of the Road Commission, but some are county drains along a road. Township drain
maps, available from the Drain Office, show which watercourses are officially drains.
Each drainage district is a separate public corporation and the construction and
maintenance of the drains is financed by special drain assessments to the landowners
within the district. Each drain has rights-of-way for the location and maintenance
the drain. These are easement documents like a deed, which are recorded in the Drain
Office. They date back over a hundred years. Easements acquired prior to 1956 are
sometimes recorded only in the Drain Office and not in the Register of Deeds Office.
Many landowners, title companies, and building inspectors are sometimes unaware
of these drain easements. All visible waterways should be checked for easement restrictions
by contacting the Drain Commissioner’s Office.
The County' s drainage systems was designed and constructed to handle rural development
and agricultural storm water. As more of the county' s land surface becomes impervious
through development, storm water detention and retention ponds become necessary.
Therefore, all new developments in St. Clair County are required to have storm water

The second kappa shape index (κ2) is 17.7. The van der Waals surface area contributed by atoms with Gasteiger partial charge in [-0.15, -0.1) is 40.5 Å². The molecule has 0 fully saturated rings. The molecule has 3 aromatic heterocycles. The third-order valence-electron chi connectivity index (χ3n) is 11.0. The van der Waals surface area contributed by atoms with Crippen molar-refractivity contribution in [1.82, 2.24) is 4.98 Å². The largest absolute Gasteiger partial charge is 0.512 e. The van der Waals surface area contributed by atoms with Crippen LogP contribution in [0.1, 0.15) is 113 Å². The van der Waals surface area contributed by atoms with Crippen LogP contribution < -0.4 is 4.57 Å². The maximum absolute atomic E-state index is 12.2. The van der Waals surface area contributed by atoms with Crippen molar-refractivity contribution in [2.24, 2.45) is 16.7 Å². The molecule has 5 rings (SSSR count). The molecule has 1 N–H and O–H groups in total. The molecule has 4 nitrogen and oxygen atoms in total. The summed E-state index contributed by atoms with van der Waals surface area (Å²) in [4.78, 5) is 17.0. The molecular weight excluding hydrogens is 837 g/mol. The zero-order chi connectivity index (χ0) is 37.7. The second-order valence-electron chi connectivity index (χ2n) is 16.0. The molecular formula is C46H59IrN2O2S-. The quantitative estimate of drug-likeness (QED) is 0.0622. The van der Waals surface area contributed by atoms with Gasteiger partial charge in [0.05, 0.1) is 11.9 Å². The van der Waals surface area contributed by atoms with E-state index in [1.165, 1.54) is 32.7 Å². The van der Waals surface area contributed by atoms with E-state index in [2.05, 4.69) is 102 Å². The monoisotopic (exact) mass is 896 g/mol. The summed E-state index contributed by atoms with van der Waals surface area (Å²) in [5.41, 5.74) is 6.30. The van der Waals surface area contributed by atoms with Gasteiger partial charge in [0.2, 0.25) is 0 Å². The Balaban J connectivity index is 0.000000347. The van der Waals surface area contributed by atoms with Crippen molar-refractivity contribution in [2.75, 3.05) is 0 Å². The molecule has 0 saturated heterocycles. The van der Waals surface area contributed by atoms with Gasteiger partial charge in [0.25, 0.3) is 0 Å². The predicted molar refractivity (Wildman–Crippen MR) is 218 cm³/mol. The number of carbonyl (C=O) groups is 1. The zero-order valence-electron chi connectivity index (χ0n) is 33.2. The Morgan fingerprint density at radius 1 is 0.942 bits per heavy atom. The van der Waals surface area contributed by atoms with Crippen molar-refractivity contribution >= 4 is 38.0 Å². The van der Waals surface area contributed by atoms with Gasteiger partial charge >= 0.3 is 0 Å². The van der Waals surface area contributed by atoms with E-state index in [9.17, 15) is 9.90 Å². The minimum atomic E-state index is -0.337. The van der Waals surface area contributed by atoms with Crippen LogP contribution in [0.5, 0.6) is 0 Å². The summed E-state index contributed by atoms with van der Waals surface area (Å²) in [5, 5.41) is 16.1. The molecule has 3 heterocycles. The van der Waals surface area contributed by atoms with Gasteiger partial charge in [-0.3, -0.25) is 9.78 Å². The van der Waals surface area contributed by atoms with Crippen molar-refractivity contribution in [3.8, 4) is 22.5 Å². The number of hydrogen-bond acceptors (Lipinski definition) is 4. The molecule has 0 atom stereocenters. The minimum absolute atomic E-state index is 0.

detention facilities to cope with this additional runoff.
The presence and capabilities of floodplain and wetlands to absorb and store storm
water has become more important in the county. The St. Clair County Drain Commissioner'
s office works closely with federal, state, and local agencies to see that the laws
regarding floodplain and wetlands are followed.
Permits from the Drain Commissioner' s office are required for:
- Any new discharge into a county drain
- Any culverts or bridges in a county drain
- Any utility crossing of a county drain
- Any earth change work in a county drain or right-of-way
- Any permanent structures in a right-of-way
Development Review Fees
Initial Review Fees Due with Application for Review:
Preliminary Plat or Site Plan:
Construction Plans (Storm Water Facilities)
plus $10 for each residential lot, or
plus $50/acre for commercial sites
Final Plat Inspection and Review:
Re-submittal Fees: 50% of inital fees for each re-submittal of plans
Drainage Facility Inspection Fee:
In addition to these fees, there may also be additional costs if the project requires
the relocation, clean-out, tiling, extension or establishment of a county drain,
pursuant to Sections 425 or 433 of the Michigan Drain Code.
Please be patient while our website expands. A summary list of what will be offered
through our new website below. Please check back soon for later developments.
This site is your site. What you want to know, information to help you do business...
visit... work... or live in St. Clair County.
A summary list of what will be offered through our new website below:
We're looking forward to serving you better!
Staff: Currently there are eight full time employees. They are:
Deputy Drain Commissioner
Drain Maintenance Worker
St. Clair County Drain Commissioner
21 Airport Drive
St. Clair, Michigan 48079